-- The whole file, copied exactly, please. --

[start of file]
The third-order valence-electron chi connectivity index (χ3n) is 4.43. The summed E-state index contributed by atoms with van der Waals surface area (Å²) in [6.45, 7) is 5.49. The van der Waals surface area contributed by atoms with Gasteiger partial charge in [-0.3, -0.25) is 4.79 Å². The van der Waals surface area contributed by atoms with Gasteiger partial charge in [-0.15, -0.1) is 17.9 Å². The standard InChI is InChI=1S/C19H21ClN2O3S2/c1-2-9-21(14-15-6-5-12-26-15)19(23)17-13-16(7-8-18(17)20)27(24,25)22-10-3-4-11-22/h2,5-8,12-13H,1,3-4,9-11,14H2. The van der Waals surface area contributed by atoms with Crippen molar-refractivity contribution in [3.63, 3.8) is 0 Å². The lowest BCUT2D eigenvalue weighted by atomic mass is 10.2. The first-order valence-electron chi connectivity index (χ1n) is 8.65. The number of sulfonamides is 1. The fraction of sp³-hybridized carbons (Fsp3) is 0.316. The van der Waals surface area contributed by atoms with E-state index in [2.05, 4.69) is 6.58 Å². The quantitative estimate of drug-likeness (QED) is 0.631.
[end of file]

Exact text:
The third-order valence-electron chi connectivity index (χ3n) is 4.43. The summed E-state index contributed by atoms with van der Waals surface area (Å²) in [6.45, 7) is 5.49. The van der Waals surface area contributed by atoms with Gasteiger partial charge in [-0.3, -0.25) is 4.79 Å². The van der Waals surface area contributed by atoms with Gasteiger partial charge in [-0.15, -0.1) is 17.9 Å². The standard InChI is InChI=1S/C19H21ClN2O3S2/c1-2-9-21(14-15-6-5-12-26-15)19(23)17-13-16(7-8-18(17)20)27(24,25)22-10-3-4-11-22/h2,5-8,12-13H,1,3-4,9-11,14H2. The van der Waals surface area contributed by atoms with Crippen molar-refractivity contribution in [3.63, 3.8) is 0 Å². The lowest BCUT2D eigenvalue weighted by atomic mass is 10.2. The first-order valence-electron chi connectivity index (χ1n) is 8.65. The number of sulfonamides is 1. The fraction of sp³-hybridized carbons (Fsp3) is 0.316. The van der Waals surface area contributed by atoms with E-state index in [2.05, 4.69) is 6.58 Å². The quantitative estimate of drug-likeness (QED) is 0.631.